High and Low: 'Qatsi' Trilogy Is Hypnotic While Michael Caine Is Amusingly Idiotic In 'The Island'

High and Low Qatsi Trilogy

Get out your passports, kids, because we’re seeing the world. Director Godfrey Reggio’s epic Qatsi Trilogy, filmed around the world, will kick your home theater to the next level with its stunning visuals and complex soundtracks. Then it’s off to the Caribbean, where Michael Caine embarrassed himself in a Peter Benchley adaptation several years before starring in that really terrible Jaws sequel. Some people never learn.

High And Low The Qatsi TrilogyHIGH: The Qatsi Trilogy (The Criterion Collection; DVD or Blu-Ray, $79.95)

WHO’S RESPONSIBLE: Three films from screen artist and environmental activist Godfrey Reggio: The legendary Koyaanisqatsi (1983), and its equally impressive follow-ups Powaqqatsi (1988) and Naqoyqatsi (2002). (All three titles are words from the Hopi language; respectively, they mean “life out of balance,” “life in transformation,” and “life as war,” so basically this set is “The Life Trilogy.”)

WHAT’S IT ALL ABOUT: All three of these films defy easy synopsis, but here goes: Reggio uses compelling imagery and the music of Philip Glass to portray the stark contrast between the natural order and man’s inflicting of industry upon the planet (and upon his fellow men). A slow pan across a desert plain or along the face of a cliff might be contrasted with sped-up footage of cars driving through cities or hot dogs and Twinkies being processed in factories. One of the signature moments of Powaqqatsi shows a small child walking along the road, only to be engulfed in the sand cloud kicked up by a passing 18-wheeler. There’s no narration or dialogue, so what you take from these film is purely up to you.

WHY IT’S SCHMANCY: This sort of non-verbal, non-narrative film generally gets relegated to museums and art installations, so for Reggio to have gotten mainstream theatrical (and DVD) distribution is something of a miracle. But even if you shy away from anything that even smacks of experimental, these movies are hypnotic and thought-provoking. (They may also play well in Washington and Colorado, if you get my drift.)

WHY YOU SHOULD BUY IT (AGAIN): Just the fact that these films are being made available in Blu-Ray for the first time would be reason enough to plunk down for this set, but it’s a Criterion Collection release, which means it comes loaded with oodles of great extras. There are new and vintage interviews, TV spots, Reggio’s short film Anima Mundi, a demo version of Koyaanisqatsi with a scratch soundtrack featuring Allen Ginsberg, a chat with musicians Glass and Yo-Yo Ma, and a booklet featuring essays by film scholar Scott MacDonald, music critic John Rockwell and environmentalist Bill McKibben of 350.org.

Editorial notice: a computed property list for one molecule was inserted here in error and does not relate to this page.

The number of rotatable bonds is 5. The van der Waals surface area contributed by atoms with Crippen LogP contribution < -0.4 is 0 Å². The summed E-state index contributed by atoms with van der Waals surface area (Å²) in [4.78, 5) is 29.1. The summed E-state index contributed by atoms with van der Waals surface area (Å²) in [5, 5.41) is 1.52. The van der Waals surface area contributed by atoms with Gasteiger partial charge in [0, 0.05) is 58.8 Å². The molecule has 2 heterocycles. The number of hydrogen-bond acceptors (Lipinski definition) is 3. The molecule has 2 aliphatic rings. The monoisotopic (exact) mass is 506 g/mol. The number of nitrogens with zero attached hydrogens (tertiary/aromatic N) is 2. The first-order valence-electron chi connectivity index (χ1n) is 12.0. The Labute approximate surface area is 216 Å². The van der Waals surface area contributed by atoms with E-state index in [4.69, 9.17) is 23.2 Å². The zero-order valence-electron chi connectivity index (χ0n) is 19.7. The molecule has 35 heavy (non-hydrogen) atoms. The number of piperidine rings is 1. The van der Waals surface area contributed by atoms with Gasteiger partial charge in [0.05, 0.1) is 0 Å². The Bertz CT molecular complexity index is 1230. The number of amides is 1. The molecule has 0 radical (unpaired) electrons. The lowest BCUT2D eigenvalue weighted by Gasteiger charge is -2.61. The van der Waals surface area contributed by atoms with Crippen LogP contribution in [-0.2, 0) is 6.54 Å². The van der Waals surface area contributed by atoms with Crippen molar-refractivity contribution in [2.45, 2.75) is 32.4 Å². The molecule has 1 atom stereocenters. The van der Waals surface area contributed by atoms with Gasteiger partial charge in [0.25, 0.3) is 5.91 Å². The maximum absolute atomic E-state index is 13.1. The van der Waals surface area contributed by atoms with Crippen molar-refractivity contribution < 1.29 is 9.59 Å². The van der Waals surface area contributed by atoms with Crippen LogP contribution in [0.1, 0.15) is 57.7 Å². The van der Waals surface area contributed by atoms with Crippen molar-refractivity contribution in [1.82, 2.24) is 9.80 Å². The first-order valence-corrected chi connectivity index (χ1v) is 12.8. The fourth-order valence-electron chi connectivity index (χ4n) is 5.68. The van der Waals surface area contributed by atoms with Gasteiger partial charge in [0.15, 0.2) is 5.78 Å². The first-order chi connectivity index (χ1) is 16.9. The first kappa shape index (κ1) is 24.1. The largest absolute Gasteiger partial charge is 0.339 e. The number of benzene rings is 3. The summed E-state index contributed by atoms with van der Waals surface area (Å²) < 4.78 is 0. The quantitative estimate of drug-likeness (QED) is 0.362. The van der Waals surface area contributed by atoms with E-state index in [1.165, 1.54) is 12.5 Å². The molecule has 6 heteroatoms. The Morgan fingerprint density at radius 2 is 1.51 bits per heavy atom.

High and Low The IslandLOW: The Island (Scream Factory; $26.99 DVD+Blu-Ray Combo)

WHO’S RESPONSIBLE: Written by Peter Benchley, based on his novel; directed by Michael Ritchie; starring Michael Caine and David Warner.

WHAT’S IT ALL ABOUT: Caine stars as a journalist investigating the disappearance of ships in the Bermuda Triangle. Traveling to the Caribbean with his estranged son (Jeffrey Frank), Caine discovers a hidden colony of pirates, descended from French marauders of centuries ago, raiding pleasure boats to stay alive. Caine gets raped by one of the lady pirates (they’re excited to get some non-inbred DNA into the pool) while Caine’s son is won over by the scalawags (led by Warner). Can our hero escape — and will he be able to convince his son to go with him?

WHY IT’S FUN: Something of a legendary dud upon its original release (particularly since this marked a reunion of Benchley with Jaws producers Richard D. Zanuck and David Brown), The Island has become a cult fave in the ensuing decades among Benchley fans and bad-movie lovers alike. I think the film’s strengths lie with director Ritchie, one of the more underrated American auteurs of the 1970s and ’80s. (His films include Fletch, Smile, The Candidate and The Bad News Bears.) While this isn’t anywhere near his best work, Ritchie does what he can with the often risible source material — don’t ask too many questions about how this cabal of hidden pirates has survived for three centuries — and keeps things moving at a brisk clip.

WHY YOU SHOULD BUY IT (AGAIN): Previously available only via Universal’s movies-on-demand label, this marks the first Blu-Ray release of the film. There’s not a single extra to be found, alas, and you you just know Caine would have some hilarious things to say about the experience if Scream Factory could have convinced him to do a commentary.

Alonso Duralde has written about film for The Wrap, Salon and MSNBC.com. He also co-hosts theLinoleum Knife podcast and regularly appears on What the Flick?! (The Young Turks Network).  He is a senior programmer for the Outfest Film Festival in Los Angeles and a pre-screener for the Sundance Film Festival. He also the author of two books: Have Yourself a Movie Little Christmas (Limelight Editions) and 101 Must-See Movies for Gay Men (Advocate Books).

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